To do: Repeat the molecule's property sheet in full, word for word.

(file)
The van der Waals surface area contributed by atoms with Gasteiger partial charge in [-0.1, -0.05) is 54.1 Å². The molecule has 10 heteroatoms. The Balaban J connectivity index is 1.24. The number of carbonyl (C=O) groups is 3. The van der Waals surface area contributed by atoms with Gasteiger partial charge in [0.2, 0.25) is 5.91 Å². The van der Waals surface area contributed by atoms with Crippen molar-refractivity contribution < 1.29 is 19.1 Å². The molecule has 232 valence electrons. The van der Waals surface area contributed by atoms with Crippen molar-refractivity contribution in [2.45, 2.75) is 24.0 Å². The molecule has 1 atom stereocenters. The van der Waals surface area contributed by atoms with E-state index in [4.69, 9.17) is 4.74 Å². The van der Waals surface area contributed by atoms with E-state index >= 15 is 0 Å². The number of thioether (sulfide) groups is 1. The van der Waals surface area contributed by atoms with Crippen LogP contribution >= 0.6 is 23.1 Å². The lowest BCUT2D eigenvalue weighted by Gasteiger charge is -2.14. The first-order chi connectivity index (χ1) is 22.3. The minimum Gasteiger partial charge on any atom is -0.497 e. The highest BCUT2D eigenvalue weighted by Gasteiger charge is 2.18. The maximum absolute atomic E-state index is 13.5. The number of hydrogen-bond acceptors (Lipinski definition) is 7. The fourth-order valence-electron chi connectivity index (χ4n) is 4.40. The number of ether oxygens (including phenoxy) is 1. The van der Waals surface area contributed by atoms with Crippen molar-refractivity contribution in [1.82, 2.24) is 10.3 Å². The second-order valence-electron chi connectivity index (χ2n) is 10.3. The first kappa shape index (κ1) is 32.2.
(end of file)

The van der Waals surface area contributed by atoms with Gasteiger partial charge in [-0.1, -0.05) is 54.1 Å². The molecule has 10 heteroatoms. The Balaban J connectivity index is 1.24. The number of carbonyl (C=O) groups is 3. The van der Waals surface area contributed by atoms with Gasteiger partial charge in [0.2, 0.25) is 5.91 Å². The van der Waals surface area contributed by atoms with Crippen molar-refractivity contribution < 1.29 is 19.1 Å². The molecule has 232 valence electrons. The van der Waals surface area contributed by atoms with Crippen molar-refractivity contribution in [2.45, 2.75) is 24.0 Å². The molecule has 1 atom stereocenters. The van der Waals surface area contributed by atoms with E-state index in [4.69, 9.17) is 4.74 Å². The van der Waals surface area contributed by atoms with E-state index >= 15 is 0 Å². The number of thioether (sulfide) groups is 1. The van der Waals surface area contributed by atoms with Crippen LogP contribution >= 0.6 is 23.1 Å². The lowest BCUT2D eigenvalue weighted by Gasteiger charge is -2.14. The first-order chi connectivity index (χ1) is 22.3. The minimum Gasteiger partial charge on any atom is -0.497 e. The highest BCUT2D eigenvalue weighted by Gasteiger charge is 2.18. The maximum absolute atomic E-state index is 13.5. The number of hydrogen-bond acceptors (Lipinski definition) is 7. The fourth-order valence-electron chi connectivity index (χ4n) is 4.40. The number of ether oxygens (including phenoxy) is 1. The van der Waals surface area contributed by atoms with Crippen molar-refractivity contribution in [1.82, 2.24) is 10.3 Å². The second-order valence-electron chi connectivity index (χ2n) is 10.3. The first kappa shape index (κ1) is 32.2.